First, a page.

Located about a mile from the proposed site, the Observatory is a non- profit dedicated to amateur astronomers. Walt Pickut, Editor for the Jamestown Gazette and enthusiast for Martz Observatory, said “We can always find a different location for a landfill. But not so for the Observatory.” He listed the detrimental effects of dust and debris from the truck traffic. The dust would make it difficult to see the starry skies and would settle on the telescope mirrors. The Observatory is located downwind from the landfill site.
“The materials brought in will have been pulverized into small debris, and not always in covered trucks.” Said Hanson.
Anatomy of a Landfill
According to their website, what SW offers is a “premier solid waste management facility, complete with composting, recycling, energy recovery and land disposal services.” What they don’t mention are all the environmental factors that need to be considered when placing a landfill. The reason people are upset, especially those living in the beautiful countryside near or on Dodge Road, is because the plan is more for profit than necessity. Says Hanson, “The county already has a designated landfill and it’s not filled to capacity.”
Even if an area seems suitable, “Factors that should be considered are topographic relief or characteristics, location of the water table, amount of precipitation, type of rock and/or soil” said Russell Payne. The area on Dodge Road is about 33% gravel soil according to a recent soil survey.
Newer landfills typically contain a thick, durable liner to keep trash from touching the soil. Inevitably, degradations to the material happen over time and cause leakage. Modern systems attempt to keep as much liquid as possible out to avoid a potentially toxic byproduct of waste and water called “leachate.” Leachate is an acidic substance formed when water trickles through the cells in a landfill and mixes with the various compounds found in the trash cells.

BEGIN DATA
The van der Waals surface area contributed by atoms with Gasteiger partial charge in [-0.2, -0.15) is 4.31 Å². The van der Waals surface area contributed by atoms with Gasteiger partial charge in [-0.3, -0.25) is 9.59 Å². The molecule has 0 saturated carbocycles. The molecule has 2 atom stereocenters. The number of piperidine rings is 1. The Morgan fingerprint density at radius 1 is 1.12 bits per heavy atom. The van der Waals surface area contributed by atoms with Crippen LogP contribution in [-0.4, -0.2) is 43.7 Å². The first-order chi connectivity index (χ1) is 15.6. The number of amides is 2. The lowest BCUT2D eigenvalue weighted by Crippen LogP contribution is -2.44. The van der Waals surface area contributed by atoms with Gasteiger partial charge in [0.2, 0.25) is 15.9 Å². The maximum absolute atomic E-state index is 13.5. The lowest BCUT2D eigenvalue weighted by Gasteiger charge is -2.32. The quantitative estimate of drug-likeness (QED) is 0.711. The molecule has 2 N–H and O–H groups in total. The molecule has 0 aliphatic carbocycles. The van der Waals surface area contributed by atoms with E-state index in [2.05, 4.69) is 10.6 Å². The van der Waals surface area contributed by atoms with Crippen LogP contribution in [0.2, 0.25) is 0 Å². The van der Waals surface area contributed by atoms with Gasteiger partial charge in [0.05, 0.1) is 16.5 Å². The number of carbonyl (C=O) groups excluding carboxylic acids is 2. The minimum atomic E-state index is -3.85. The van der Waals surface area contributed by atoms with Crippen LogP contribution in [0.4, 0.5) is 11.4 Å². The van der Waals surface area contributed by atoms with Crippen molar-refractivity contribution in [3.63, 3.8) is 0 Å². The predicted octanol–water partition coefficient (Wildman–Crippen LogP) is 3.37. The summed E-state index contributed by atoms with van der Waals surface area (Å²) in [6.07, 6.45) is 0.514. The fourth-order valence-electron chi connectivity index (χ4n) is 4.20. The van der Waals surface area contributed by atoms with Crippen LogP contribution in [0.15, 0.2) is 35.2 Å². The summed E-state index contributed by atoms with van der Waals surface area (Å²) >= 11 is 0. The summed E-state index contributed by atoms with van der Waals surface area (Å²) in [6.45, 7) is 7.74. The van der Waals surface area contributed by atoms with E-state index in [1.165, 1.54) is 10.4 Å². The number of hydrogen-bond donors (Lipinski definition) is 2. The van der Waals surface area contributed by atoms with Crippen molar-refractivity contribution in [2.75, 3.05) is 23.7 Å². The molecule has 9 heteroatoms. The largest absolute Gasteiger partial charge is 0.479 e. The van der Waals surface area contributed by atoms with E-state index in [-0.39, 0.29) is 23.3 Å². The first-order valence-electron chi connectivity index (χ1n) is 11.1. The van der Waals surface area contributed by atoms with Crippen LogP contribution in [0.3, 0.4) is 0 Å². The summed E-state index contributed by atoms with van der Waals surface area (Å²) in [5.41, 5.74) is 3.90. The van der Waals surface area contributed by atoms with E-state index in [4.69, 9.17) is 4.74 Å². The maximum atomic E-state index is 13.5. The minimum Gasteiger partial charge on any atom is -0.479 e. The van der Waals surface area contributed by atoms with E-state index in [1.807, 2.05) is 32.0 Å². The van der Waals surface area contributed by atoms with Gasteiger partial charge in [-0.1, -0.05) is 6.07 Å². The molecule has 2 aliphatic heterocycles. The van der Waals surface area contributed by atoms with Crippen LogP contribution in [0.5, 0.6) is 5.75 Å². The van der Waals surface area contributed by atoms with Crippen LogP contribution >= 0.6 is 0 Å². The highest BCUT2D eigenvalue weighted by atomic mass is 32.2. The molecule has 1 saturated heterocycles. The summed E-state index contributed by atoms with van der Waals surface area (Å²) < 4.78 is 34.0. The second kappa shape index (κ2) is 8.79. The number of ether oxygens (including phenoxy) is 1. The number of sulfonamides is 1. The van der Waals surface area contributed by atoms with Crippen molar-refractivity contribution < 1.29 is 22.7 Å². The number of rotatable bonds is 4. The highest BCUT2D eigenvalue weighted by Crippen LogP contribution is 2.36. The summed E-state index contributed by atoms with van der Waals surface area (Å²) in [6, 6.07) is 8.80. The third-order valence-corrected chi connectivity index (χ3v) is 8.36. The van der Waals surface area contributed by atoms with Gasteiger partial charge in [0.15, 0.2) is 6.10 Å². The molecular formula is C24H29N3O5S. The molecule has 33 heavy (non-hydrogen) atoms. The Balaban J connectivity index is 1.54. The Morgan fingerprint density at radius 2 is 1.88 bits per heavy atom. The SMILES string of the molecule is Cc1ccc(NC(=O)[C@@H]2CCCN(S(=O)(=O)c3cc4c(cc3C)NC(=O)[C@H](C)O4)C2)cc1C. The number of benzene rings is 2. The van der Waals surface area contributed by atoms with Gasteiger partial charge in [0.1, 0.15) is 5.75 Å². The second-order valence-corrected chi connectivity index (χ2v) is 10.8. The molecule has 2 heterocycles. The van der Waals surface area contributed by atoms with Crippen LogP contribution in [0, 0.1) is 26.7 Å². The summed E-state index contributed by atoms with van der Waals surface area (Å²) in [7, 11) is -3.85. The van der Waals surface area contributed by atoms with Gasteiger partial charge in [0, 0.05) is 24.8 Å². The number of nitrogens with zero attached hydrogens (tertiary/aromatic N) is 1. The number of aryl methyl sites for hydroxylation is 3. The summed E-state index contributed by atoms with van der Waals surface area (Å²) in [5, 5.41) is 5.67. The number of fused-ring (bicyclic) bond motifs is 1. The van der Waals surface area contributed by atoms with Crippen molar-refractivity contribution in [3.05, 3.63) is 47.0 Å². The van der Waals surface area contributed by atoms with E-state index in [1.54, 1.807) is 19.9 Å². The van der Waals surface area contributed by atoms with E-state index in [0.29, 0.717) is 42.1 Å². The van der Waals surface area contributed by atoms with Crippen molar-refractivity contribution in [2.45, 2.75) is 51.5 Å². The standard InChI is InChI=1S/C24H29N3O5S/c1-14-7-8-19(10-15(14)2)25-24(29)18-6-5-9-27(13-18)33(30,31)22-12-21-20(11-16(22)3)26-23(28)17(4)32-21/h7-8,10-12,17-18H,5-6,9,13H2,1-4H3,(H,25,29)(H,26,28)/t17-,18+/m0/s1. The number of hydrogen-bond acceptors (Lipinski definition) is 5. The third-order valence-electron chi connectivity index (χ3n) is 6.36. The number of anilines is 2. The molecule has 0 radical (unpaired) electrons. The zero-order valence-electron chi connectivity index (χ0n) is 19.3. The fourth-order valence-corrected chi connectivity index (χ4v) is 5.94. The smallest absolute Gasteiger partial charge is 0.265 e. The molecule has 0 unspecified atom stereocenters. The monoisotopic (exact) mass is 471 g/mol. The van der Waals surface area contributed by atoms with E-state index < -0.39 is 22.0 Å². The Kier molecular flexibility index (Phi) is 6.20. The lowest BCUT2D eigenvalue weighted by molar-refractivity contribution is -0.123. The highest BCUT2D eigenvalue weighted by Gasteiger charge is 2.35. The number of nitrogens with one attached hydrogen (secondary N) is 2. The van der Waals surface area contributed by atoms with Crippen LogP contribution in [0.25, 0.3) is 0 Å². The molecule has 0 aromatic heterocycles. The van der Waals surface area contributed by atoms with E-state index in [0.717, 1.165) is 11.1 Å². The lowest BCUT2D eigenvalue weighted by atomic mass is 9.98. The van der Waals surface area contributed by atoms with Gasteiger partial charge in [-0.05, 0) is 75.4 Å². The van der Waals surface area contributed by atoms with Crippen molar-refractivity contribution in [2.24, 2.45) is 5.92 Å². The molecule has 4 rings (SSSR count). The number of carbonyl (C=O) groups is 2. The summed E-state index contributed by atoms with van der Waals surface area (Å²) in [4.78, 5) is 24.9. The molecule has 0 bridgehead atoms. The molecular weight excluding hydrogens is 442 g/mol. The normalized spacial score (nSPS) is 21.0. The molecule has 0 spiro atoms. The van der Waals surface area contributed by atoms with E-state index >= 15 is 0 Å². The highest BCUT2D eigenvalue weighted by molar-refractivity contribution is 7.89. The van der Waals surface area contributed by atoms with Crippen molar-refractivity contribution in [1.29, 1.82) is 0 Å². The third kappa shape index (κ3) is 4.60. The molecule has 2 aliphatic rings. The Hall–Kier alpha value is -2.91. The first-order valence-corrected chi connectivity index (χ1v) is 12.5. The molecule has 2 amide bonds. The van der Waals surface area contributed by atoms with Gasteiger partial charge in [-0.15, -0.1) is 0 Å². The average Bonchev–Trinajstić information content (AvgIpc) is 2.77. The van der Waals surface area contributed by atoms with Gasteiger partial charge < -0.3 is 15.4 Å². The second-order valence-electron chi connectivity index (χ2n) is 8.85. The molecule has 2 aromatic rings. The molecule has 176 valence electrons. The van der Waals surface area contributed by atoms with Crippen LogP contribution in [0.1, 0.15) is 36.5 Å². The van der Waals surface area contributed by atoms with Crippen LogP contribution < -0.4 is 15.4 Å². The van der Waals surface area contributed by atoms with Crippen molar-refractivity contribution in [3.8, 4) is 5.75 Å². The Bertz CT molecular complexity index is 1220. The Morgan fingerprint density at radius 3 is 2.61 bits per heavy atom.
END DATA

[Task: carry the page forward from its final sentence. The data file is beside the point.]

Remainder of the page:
Collection systems are put in place to help divert the leachate to an area near the landfill where it can be tested and then treated like wastewater. Even with improvements, it’s impossible to stop leachate from forming, and groundwater is continually checked for rising acidity which would indicate leakage. How and where to treat the specific wastewater is also a problem.
The three-acre Jones-Carroll Landfill already had leakage into the water table, so it can be assumed that leakage would occur to a greater extent if the landfill expands to over 40 acres.
“All Landfills Leak”- The Rallying Cry of Carroll Concerned Citizens
Leachate finds its way, even if slowly, into water systems. There are different types of leachate, but it’s still a problem.
“There’s simply no such thing as a safe landfill. No matter how many barriers, liners, and pipes we install to try to mitigate the risk, landfills will always leak toxic chemicals into the soil and water.” This is a summary from the Conservation Law Foundation (www.clf.org) about the challenge of modern waste facilities to create a perfectly “safe” landfill. It simply isn’t possible. It’s not to say that landfills are unregulated dump sites, but the system of dealing with waste by forcing it into concentrated areas in the ground is not going to be sustainable. It’s at least not going to be without environmental consequences, especially if the location is not considered suitable.
The Town of Carroll has found legal favor in the past and has good reasons to keep a landfill expansion project out. The Municipal Home Rule Law also gives them the right to self-determine. “We still don’t want them here” Said Hanson.
Small Groups Count
Even though Earth Day has become a global effort, it is often the small and persistent group of citizens leading the fight for lasting change in our communities. Polly Hanson knows this very well, and her tagline is “Never underestimate the power of a small group of committed people to change the world. In fact, it is the only thing that ever has.” ~Margaret Mead
Readers are encouraged to research landfills and their effects, as well as Zero Waste initiatives that cut down the amount of refuse that ends up in a waste management facility. When Sealand started the dispute again in 2017 Polly Hanson quickly constructed a new website to keep residents informed. http://carrollconcerned.org